Monastery Moment in Grand Central Station
When we are stretched, frenetic, frazzled, with little inner peace, it is plain hard to bring our best selves to the world.
Jesus said, “My peace I give you, I don’t give as the world gives.” He knew what we were up against in the temporal world. It’s so easy to unravel and become spiritually sloppy—to live from our flaws instead of our glory.
I believe we were made in God’s image, created with so much potential for goodness, beauty and miraculous love. But we forget. We lose our way. We become distracted. We muscle through instead of leaning into God. The world wears us down.
We are works-in-progress. Less than stellar days are to be expected. On our best days, we are living reflections of the Divine in the world. The angels cheer us!
It takes great intentionality to operate from our generous souls. You and I both know that sinking feeling when we go low instead of high in our thoughts and actions. God doesn’t hold it over us, but instead offers us another breath, another day, another chance to try again. I am convinced our souls need “time outs” from this world if we are to operate more consistently from our divine nature. Every single one of us could benefit from regular doses of peace in our daily lives.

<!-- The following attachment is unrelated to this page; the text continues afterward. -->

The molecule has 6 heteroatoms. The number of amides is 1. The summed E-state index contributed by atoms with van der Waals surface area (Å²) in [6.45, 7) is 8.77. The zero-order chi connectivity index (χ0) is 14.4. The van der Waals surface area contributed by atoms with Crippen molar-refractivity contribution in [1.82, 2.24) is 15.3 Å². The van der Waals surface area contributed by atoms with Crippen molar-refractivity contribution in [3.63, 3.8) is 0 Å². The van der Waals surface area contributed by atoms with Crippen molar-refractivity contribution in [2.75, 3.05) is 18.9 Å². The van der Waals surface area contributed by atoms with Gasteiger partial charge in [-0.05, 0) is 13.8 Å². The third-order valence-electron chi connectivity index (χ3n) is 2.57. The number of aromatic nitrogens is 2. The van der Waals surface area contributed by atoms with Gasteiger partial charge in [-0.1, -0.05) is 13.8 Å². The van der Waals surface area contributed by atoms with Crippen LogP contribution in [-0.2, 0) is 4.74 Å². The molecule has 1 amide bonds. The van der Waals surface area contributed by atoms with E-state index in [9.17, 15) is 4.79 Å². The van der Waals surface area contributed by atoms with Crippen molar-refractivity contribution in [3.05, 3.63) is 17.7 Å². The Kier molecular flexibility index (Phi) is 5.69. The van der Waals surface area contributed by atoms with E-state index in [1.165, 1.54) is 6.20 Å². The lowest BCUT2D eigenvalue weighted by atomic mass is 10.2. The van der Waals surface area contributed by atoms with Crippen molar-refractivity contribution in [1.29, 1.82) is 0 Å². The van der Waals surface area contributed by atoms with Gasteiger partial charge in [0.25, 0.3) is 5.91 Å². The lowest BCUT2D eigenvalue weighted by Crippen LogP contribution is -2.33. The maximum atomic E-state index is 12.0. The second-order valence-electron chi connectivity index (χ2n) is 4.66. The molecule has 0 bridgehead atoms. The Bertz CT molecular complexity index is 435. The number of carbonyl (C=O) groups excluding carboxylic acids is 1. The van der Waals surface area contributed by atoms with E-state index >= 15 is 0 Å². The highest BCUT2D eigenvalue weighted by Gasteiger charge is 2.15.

Several years ago, after spending a week at a monastery in Kentucky, I coined the phrase, “Have a monastery experience in Grand Central Station.” Imagine the kinder, gentler, more serene you and I would be living cloistered from “the world.” But it’s just not possible. Mainly, because I love my “Grand Central Station” life. Beautiful, sacred life happens here.
What I do know is the world suffers (I suffer) when I operate in the world— tight, tangled, and spinning. Jesus modeled the necessity to step away from the noise, to find again that still point of peace within. We have to regularly leave the world so we don’t lose ourselves to the world. I need to carve out “monastery moments” in my “Grand Central Station” life, and I bet you do too!
I have the beloved monk Thich Nhat Hanh to thank for his “smile meditation.” This simple breath exercise smooths my harried edges! You can practice it in gridlock traffic, “test your patience” work meetings and family gatherings, doctor’s office waiting rooms, and 5 o’clock kid meltdowns. The goal is to release the angst, so peace can take its place.
Invite a “Monastery” Experience in Your “Grand Central Station” Life:
Close your eyes, lay your hands open-faced on your thighs. Keep your mouth closed. You will inhale and exhale through your nose. Take a large inhale through your nose, hold it at the top for a second and then exhale through your nose—And smile. The closed mouth smile is revolutionary! Over 100 muscles instantly relax in your body. Repeat the inhale, hold, exhale and smile at least 5 times! Watch what happens. Relish it!